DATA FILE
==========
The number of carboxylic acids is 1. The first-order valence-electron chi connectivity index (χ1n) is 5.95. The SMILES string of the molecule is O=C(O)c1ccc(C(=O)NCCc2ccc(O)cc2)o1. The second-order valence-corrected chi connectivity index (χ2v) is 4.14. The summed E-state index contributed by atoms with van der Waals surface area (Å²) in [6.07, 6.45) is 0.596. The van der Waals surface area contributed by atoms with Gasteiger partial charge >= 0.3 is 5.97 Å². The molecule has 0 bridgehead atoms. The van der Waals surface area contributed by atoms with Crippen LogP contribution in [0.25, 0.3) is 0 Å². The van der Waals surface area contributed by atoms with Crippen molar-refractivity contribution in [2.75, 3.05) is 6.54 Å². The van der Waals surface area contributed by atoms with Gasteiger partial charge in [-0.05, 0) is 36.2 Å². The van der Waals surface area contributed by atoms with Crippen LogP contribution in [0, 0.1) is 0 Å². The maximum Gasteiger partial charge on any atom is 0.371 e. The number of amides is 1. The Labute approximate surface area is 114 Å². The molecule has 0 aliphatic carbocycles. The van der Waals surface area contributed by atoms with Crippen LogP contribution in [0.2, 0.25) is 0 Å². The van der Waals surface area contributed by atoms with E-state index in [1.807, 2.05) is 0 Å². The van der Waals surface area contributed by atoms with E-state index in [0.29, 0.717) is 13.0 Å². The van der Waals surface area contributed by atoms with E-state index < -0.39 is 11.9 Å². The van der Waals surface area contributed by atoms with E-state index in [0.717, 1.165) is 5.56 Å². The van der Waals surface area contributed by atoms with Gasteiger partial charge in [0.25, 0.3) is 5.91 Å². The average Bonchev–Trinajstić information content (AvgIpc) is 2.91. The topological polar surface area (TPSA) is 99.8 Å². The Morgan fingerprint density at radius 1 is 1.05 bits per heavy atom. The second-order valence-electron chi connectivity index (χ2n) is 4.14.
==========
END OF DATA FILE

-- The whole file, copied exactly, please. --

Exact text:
The number of carboxylic acids is 1. The first-order valence-electron chi connectivity index (χ1n) is 5.95. The SMILES string of the molecule is O=C(O)c1ccc(C(=O)NCCc2ccc(O)cc2)o1. The second-order valence-corrected chi connectivity index (χ2v) is 4.14. The summed E-state index contributed by atoms with van der Waals surface area (Å²) in [6.07, 6.45) is 0.596. The van der Waals surface area contributed by atoms with Gasteiger partial charge >= 0.3 is 5.97 Å². The molecule has 0 bridgehead atoms. The van der Waals surface area contributed by atoms with Crippen LogP contribution in [0.25, 0.3) is 0 Å². The van der Waals surface area contributed by atoms with Crippen molar-refractivity contribution in [2.75, 3.05) is 6.54 Å². The van der Waals surface area contributed by atoms with Gasteiger partial charge in [-0.05, 0) is 36.2 Å². The van der Waals surface area contributed by atoms with Crippen LogP contribution in [0, 0.1) is 0 Å². The maximum Gasteiger partial charge on any atom is 0.371 e. The number of amides is 1. The Labute approximate surface area is 114 Å². The molecule has 0 aliphatic carbocycles. The van der Waals surface area contributed by atoms with Crippen LogP contribution in [0.2, 0.25) is 0 Å². The van der Waals surface area contributed by atoms with E-state index in [1.807, 2.05) is 0 Å². The van der Waals surface area contributed by atoms with E-state index in [0.29, 0.717) is 13.0 Å². The van der Waals surface area contributed by atoms with E-state index < -0.39 is 11.9 Å². The van der Waals surface area contributed by atoms with E-state index in [0.717, 1.165) is 5.56 Å². The van der Waals surface area contributed by atoms with Gasteiger partial charge in [0.25, 0.3) is 5.91 Å². The average Bonchev–Trinajstić information content (AvgIpc) is 2.91. The topological polar surface area (TPSA) is 99.8 Å². The Morgan fingerprint density at radius 1 is 1.05 bits per heavy atom. The second-order valence-electron chi connectivity index (χ2n) is 4.14.